Common Questions From Accident Victims in Tennessee

The victims of serious injuries and accidents are often left with a lot of questions. In our FAQ, you can get the answers to some of the most common questions our Nashville injury attorneys hear, as well as important information about your rights and legal options if you’ve been hurt in Tennessee.  

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  • What should I know before I give a deposition in my personal injury case?

    During a personal injury deposition, the insurance’s defense attorney will undoubtedly bombard you with questions (relevant or not) to encourage you to talk as much as possible. Relevant questions may include inquiries into past injuries (including diagnoses, treatments, and long-term effects) as well as treatments received after the accident. Irrelevant questions may include interrogations about your home-life and activity level. This type of questioning is used to not only confuse you but also to make you talk more. The hope is that the more you talk, the more chances he has at catching you in a lie and disgracing your credibility. However, you can counter-attack by simply following these ground rules.

    • close-up of man holding microphone at conference tableAlways tell the truth. The most important piece of your case is credibility. If the arguing attorney catches you in a lie, your credibility will be shot.
    • Concentrate on the question. Listen carefully to the questions that you’re asked. Lawyers are talented in phrasing questions to your confusion and their benefit. Listen for double-negatives and leading phrases. When you don’t understand a question or feel that it was poorly stated, ask the attorney to rephrase it.
    • Stay focused. Try to stay in the moment. Depositions can be long and attorneys can purposefully prolong questions to build tension. Even if you think you may know what his next question will be, don’t get ahead of yourself by answering it before it is asked. You don’t want to give him information that he may not have thought to ask. 
    • Refrain from saying too much. Stick with short answers. Try not to elaborate too much. Only give the information he specifically asked for in the question. If he needs clarification, he’ll ask for it.
    • Don’t force answers. If you don’t know the answer to the question or can’t remember, don’t guess. “I don’t know” is a perfectly acceptable answer as long as it’s the truth.
    • Relax. Make the best impression you can on the defense attorney. Although he may be on the other side, he’ll report back to the insurance company on how your attitude may influence a jury. If you appear to be nervous, confused, or on-edge he may recommend that the insurance company take its chances that you’ll crack on the stand. If you’re composed, honest, and allow your personality to shine through, he may advise the company to settle out of court as the jury may like you and give you an advantage.

    Be Prepared to Protect Yourself

    Successful defense lawyers are highly skilled in making you doubt yourself. It’s their job to exploit every angle in order to discredit you and keep the insurance companies from paying large settlements. Tactics include:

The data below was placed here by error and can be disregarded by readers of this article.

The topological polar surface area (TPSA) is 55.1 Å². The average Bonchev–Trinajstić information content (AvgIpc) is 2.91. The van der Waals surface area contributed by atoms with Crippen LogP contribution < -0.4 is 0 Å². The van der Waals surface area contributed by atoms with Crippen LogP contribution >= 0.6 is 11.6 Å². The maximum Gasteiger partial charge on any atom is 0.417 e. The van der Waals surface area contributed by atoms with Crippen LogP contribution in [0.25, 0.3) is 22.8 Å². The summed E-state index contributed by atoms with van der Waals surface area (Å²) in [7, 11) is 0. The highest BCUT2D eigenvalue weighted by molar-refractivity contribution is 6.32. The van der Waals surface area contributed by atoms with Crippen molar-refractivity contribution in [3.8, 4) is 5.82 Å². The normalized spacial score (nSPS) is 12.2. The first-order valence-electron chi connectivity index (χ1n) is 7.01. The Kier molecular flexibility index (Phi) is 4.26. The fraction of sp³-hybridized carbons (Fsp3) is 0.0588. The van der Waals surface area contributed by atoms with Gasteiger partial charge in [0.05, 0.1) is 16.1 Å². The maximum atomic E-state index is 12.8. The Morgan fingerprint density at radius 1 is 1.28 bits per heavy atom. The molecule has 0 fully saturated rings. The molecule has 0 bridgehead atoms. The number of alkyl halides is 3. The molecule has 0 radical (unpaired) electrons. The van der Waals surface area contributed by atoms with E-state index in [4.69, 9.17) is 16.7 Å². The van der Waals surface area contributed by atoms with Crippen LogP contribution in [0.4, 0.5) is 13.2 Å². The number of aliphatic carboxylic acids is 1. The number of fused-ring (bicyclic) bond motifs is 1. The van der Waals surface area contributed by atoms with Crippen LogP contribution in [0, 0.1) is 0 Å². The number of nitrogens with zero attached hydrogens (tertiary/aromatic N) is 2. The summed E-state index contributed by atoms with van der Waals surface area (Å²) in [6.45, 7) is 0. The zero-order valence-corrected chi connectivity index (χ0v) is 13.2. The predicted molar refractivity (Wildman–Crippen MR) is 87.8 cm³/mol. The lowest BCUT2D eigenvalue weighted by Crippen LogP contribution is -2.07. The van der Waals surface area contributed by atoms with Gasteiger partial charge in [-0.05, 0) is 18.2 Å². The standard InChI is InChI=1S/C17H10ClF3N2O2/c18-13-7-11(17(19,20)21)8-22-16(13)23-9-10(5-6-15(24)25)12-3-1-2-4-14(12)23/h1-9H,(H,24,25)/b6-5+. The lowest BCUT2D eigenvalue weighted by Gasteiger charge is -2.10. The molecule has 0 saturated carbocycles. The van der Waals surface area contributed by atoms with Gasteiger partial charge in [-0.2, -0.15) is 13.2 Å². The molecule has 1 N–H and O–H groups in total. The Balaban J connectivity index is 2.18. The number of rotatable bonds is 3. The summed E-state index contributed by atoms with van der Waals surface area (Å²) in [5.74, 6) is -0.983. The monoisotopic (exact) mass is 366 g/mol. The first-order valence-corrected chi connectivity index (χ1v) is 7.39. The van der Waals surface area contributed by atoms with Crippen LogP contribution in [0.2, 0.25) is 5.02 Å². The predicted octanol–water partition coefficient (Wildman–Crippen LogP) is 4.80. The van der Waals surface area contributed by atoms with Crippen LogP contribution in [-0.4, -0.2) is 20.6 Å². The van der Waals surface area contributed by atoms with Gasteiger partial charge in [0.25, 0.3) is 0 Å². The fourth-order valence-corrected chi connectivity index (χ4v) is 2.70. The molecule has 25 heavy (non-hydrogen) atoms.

• Using your words against you
    • Manipulating you into confessing guilt
    • Encouraging you to give personal information, which can then be used against you
    • Confusing you into saying or admitting something that could discredit your reliability

    Contact my office today to learn more about building a strong injury claim from the bottom up. For your convenience, you can call me at 615-807-7900 or complete our contact form. My experience and knowledge with car accident claims can help prepare you for the stand as well as give you peace of mind. I look forward to hearing from you and helping you and your family get the respect and compensation you need.

  • What should I know before signing documents from an insurance company?

    Man holding out clipboard with paper to signInsurance adjusters are trained to deal with car accident victims in order to avoid having to pay large settlements. The premier tactic they use at the beginning of a collision injury claim is making you believe that you must sign consent forms and give a recorded statement.

    This is not true.

    Consent and Statement Policies

    It’s important to know that after an accident you don’t have to sign anything or give a statement to anyone but the responding police officer, your attorney, and your own insurance adjuster. If you do decide to sign a consent form, you’ll give the defense’s insurance company the following:

    • The permission to acquire your private medical records (both past and present).
    • Evidence of prior injuries that could negate your current injury.
    • The power to question your doctors (both past and present) and gather information that could discredit your claim.
    • The consent to view medical history, including prescribed medications. Some insurance companies will use prescriptions as a way to discredit the validity of a claim. They'll suggest that you may not “remember” exactly what happened if you were on this drug, or you may be “confused” about the incident because you were on that drug.